resources readily available.Keeping the resources of the community
in sight while makingrecommendations `will reassure members that
the program will succeed.
Identify Ol-der Adults' Health Concerns andMotivation to Improve
Assess the attitudes and concerns of older adults and their
serviceproviders regarding health and aging.
- surveys- interviews
- questipknaires- other
Review community reports on previous health education or
-agency records-community newsletters -other-information
Learn how community members--including administrators, service
providers,and older adults--communicate, make decisions , and
respond to 'healthconcerni and available services.
-interviews -staff meetings-informal conversations -agency
Summarize the health concerns of older adults in the community
and_ thepast and current approaches to' providing health care
services. Asthe needj for a health prombtion program is based in,
the olderpopulation, their interests and preferences should guide
Identify Potential Resources in the Community
Summarize the availabl resources.
community mem TSprogThm.
-spacematerials (pamphlets,handouts, etc.)
that might support or cbntribute to
memberg of the clergy- editors of newspapers-hospital
administrators-.service staff (cooks,nurses, janitors,
-social workers, ,etc.)-members of the board ofdirectors
Investigate available funding within and
- fee for service- local businesses- large
-hospital dieticians-nursing home administrators- community
council members- volunteer organizations- alternative health
- educators-lobbyists or special-46.interest groups
outside your community.
-local foundations- donationslocal government agencies
-Summarize available human resources in the community and
they can contribute to a health promotion program.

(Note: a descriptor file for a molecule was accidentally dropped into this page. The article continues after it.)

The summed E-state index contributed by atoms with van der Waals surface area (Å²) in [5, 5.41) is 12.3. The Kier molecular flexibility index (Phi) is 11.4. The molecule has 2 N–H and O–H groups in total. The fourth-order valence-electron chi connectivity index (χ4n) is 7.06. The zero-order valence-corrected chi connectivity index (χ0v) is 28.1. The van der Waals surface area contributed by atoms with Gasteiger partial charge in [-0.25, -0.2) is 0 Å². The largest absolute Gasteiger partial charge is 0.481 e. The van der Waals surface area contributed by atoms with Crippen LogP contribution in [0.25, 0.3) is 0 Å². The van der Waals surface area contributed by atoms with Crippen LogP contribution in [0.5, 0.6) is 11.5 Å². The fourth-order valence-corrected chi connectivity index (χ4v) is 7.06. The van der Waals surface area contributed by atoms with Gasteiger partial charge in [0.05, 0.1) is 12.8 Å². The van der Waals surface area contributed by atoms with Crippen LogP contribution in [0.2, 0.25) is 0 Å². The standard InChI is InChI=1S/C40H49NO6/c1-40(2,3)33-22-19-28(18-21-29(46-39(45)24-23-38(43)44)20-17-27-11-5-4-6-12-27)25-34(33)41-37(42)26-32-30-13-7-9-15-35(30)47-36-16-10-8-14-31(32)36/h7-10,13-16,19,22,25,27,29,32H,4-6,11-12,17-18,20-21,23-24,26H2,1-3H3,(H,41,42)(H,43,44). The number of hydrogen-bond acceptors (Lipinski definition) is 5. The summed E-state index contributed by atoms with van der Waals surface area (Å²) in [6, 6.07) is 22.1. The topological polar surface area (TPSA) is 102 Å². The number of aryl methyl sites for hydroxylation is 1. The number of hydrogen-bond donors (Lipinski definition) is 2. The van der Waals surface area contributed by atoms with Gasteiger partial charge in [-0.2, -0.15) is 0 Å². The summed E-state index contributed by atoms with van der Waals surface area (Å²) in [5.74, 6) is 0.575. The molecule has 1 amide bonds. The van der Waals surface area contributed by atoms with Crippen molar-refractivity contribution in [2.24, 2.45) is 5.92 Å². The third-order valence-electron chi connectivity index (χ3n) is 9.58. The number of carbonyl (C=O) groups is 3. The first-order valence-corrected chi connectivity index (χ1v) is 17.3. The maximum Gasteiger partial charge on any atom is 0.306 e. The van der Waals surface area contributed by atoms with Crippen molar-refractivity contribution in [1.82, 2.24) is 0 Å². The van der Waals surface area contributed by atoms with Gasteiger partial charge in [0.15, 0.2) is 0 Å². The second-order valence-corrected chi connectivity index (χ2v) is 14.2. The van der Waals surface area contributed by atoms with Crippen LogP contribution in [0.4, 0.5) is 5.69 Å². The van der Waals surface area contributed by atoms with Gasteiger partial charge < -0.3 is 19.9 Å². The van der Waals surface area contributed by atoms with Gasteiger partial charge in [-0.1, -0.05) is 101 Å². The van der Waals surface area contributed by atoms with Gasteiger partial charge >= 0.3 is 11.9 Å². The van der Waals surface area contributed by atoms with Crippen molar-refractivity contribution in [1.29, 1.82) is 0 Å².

- professional skills(paid or yolunteer)
-space for the program-support services- other
a budget for your proposed program that covers essential
-personnel (includingexpiense for volunteers)
-consultation fees-educational materials
Prepare Recommendations for a HealthPromotion Program in Your
Describe the target population for the program.
- age- ethnicity- economic access toservices and programs
- health status- mobility
specifkealth care needs of your target population.
-exercise programs- stressL management- high blood
-nutrition informatioh-alcohol treatment- diabetes control- home
Outline program goals and objectives for your health promotion
program.Recommend the learning objectives and teaching methods to
be used. Basethese goals, objectives, and methods- on the needs,
skills, and interests ofboth the potential participants and the
program leaders and serviceproviders.,-
Involve .community members in program development--their
participationand enthusiasm will play a vital role in comdtunity
acceptance. The first 'step is to introduce the princittles of
health promotion. Your role is tofacilitate chatre in 'Mc service
orientations held by community members andin the servica itself
*arid to recognize and respond to the particular healthbeliefs and
practices of the target population and those who provide
theirhealth care services.
Your role is ilso to incorporate appropriate changes into yotIr
V sionfor health promotiQn. Potential participants may prefer an
emphasis dn oralrather than written communication. If inany
participants are alsoSpanish-speaking, for example, you will need
to incorporate the services ofSpanish-speaking staff, paid or
volunteer, into the program delivery plan.
Draw on the resources in this manual in Sour campaign to create
ashared vision. Once people are interested and asking for more
information,you are ready :to begin building 'consensus. Share
health speromotioninformation that is relevant to individual needs
so people can begin toexperience the personal benefit's of health
j.dentify Potential Participants andAdvocates in the
Contact respected people who work' with elderly people and might
supportor participate in the program.
Contacit leaders in the health service community who might
supcort orcaltribute to the program.
Contact leaders among the community's social service providers
who mightrefer or recruit participants.
Contact leaders in the apiritual, political or religious
community who mightgive approVal or support 'for participation to